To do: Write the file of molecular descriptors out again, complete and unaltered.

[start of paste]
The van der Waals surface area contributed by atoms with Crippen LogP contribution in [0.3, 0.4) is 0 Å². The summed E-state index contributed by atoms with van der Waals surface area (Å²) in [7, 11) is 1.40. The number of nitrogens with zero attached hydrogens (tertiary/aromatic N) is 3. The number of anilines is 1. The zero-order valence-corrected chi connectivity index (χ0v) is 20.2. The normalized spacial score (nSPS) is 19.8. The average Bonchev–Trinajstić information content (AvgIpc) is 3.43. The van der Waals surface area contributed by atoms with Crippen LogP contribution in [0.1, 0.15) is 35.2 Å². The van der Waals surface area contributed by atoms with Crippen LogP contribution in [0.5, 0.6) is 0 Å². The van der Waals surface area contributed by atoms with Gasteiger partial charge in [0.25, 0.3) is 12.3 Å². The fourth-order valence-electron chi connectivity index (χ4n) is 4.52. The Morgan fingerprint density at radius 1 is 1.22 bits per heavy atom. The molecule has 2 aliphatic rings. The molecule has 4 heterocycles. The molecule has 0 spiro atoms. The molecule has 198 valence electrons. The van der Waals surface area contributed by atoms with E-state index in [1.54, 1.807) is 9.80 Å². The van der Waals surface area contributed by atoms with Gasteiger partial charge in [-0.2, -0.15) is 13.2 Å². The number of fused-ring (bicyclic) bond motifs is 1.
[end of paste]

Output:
The van der Waals surface area contributed by atoms with Crippen LogP contribution in [0.3, 0.4) is 0 Å². The summed E-state index contributed by atoms with van der Waals surface area (Å²) in [7, 11) is 1.40. The number of nitrogens with zero attached hydrogens (tertiary/aromatic N) is 3. The number of anilines is 1. The zero-order valence-corrected chi connectivity index (χ0v) is 20.2. The normalized spacial score (nSPS) is 19.8. The average Bonchev–Trinajstić information content (AvgIpc) is 3.43. The van der Waals surface area contributed by atoms with Crippen LogP contribution in [0.1, 0.15) is 35.2 Å². The van der Waals surface area contributed by atoms with Crippen LogP contribution in [0.5, 0.6) is 0 Å². The van der Waals surface area contributed by atoms with Gasteiger partial charge in [0.25, 0.3) is 12.3 Å². The fourth-order valence-electron chi connectivity index (χ4n) is 4.52. The Morgan fingerprint density at radius 1 is 1.22 bits per heavy atom. The molecule has 2 aliphatic rings. The molecule has 4 heterocycles. The molecule has 0 spiro atoms. The molecule has 198 valence electrons. The van der Waals surface area contributed by atoms with E-state index in [1.54, 1.807) is 9.80 Å². The van der Waals surface area contributed by atoms with Gasteiger partial charge in [-0.2, -0.15) is 13.2 Å². The number of fused-ring (bicyclic) bond motifs is 1.